Top 10 Most- Spoken Languages of India
One of the reasons that travelers fall in love with India is its incredible diversity of religions, people, cultures, and languages. India is one of the most linguistically diverse countries in the world with 22 languages officially recognized by the government and hundreds more that are spoken across the country.
The most widely-spoken languages in India are Hindi and English, but almost every state in the county has its own dialect or regional language.
In this article, we will explain everything you need to know about the languages of India including the most spoken languages, where they are spoken, what language to learn before you visit India, and some useful travel phrases.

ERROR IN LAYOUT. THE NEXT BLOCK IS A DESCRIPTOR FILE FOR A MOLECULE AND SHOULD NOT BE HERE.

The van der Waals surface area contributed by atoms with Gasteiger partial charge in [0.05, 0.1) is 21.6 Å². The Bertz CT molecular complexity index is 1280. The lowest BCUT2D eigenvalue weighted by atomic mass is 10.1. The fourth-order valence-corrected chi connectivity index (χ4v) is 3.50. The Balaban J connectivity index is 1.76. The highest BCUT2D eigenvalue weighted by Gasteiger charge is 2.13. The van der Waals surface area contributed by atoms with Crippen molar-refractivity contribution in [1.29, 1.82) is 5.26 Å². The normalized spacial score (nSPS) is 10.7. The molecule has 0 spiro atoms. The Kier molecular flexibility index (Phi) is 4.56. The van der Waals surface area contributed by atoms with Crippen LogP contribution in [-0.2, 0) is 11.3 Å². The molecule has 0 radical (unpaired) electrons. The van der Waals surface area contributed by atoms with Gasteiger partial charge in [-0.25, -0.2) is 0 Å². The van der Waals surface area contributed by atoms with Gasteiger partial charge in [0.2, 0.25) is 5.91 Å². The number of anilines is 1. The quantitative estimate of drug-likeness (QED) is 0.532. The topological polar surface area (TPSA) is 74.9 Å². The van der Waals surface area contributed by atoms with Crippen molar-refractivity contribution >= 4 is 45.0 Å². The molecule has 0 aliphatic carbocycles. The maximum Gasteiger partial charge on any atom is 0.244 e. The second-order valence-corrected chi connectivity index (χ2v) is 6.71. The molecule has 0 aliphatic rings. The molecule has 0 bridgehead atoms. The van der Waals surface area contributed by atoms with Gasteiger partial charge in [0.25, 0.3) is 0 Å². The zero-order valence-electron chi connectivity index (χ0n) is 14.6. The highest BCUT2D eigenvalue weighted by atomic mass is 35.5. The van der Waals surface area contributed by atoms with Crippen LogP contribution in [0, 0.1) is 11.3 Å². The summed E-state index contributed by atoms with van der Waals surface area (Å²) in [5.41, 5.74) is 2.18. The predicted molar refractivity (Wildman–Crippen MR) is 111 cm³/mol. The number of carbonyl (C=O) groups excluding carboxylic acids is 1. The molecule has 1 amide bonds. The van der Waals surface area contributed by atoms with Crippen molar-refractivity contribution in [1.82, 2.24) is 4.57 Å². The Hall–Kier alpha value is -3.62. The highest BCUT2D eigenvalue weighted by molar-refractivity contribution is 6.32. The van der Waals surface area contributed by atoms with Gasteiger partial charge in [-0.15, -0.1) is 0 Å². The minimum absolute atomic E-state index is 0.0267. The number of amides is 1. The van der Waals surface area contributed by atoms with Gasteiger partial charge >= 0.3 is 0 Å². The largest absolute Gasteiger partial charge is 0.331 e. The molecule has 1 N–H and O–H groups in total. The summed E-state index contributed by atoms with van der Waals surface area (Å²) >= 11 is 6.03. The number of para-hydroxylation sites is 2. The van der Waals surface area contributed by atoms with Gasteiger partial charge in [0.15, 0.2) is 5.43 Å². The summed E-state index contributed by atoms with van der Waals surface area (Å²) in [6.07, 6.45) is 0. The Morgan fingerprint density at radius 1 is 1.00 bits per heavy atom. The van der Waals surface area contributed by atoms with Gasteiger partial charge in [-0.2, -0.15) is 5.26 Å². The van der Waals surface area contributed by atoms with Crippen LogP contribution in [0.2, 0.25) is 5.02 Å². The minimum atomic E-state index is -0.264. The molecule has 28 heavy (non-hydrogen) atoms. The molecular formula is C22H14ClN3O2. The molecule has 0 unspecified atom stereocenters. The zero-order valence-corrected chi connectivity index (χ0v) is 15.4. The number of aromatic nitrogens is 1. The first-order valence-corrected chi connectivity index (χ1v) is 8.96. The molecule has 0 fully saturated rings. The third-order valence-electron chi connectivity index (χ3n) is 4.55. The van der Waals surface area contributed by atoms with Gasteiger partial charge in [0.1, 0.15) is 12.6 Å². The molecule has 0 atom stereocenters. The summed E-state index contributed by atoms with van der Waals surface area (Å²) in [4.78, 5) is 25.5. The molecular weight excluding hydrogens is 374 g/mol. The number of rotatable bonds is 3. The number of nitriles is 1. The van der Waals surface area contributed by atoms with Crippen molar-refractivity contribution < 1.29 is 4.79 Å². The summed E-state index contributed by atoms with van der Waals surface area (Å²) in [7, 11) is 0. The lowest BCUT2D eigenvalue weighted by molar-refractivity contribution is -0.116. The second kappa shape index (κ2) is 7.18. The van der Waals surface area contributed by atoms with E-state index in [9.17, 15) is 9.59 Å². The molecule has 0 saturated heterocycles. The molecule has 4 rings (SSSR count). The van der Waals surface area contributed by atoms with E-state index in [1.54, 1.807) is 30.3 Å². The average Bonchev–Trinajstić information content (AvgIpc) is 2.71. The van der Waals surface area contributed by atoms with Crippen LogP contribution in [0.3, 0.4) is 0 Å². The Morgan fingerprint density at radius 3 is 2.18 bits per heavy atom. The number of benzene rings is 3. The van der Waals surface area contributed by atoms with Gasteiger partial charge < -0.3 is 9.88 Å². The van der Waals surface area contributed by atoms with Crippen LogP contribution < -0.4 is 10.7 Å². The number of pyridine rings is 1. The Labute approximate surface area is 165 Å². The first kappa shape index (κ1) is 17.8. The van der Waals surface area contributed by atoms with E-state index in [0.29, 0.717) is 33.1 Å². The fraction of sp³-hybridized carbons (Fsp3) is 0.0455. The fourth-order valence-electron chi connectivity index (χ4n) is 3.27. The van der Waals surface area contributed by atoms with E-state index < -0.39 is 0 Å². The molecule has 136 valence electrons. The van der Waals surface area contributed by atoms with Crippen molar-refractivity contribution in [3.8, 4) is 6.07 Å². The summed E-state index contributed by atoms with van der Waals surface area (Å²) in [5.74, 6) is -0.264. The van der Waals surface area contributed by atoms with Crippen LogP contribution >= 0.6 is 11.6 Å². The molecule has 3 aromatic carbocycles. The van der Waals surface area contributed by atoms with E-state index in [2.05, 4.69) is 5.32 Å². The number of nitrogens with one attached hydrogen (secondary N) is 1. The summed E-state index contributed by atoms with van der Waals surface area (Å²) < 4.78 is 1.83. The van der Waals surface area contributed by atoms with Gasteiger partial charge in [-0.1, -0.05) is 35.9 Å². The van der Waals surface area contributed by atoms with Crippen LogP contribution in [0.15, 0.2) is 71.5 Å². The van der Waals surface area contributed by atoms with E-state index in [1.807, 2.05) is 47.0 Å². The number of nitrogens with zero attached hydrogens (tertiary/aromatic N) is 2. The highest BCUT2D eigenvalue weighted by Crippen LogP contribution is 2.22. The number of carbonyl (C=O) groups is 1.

Languages of India
So now you may be wondering, what is the official language of India?
While this question seems easy to answer, in India's case, it is not so straightforward. Every state in India has its own language, and while Hindi is the most widely spoken, it is only natively spoken in 9 of the 29 states of India.
To make communication and legislation easier, the Indian government has chosen Hindi and English to be the official languages used for government affairs.
However, according to the eighth schedule of the Indian constitution, every state is allowed to choose its own official language. Today Indian has 22 official languages which are commonly called "scheduled languages".
Because of this linguistic diversity, India has no national language. When the country became independent in 1949, there were attempts to make Hindi the national language, but this spurred protests in South India where the languages that are spoken are from an entirely different language family.
Check out the map below to see what regions of India speak which languages.
Top 10 Languages of India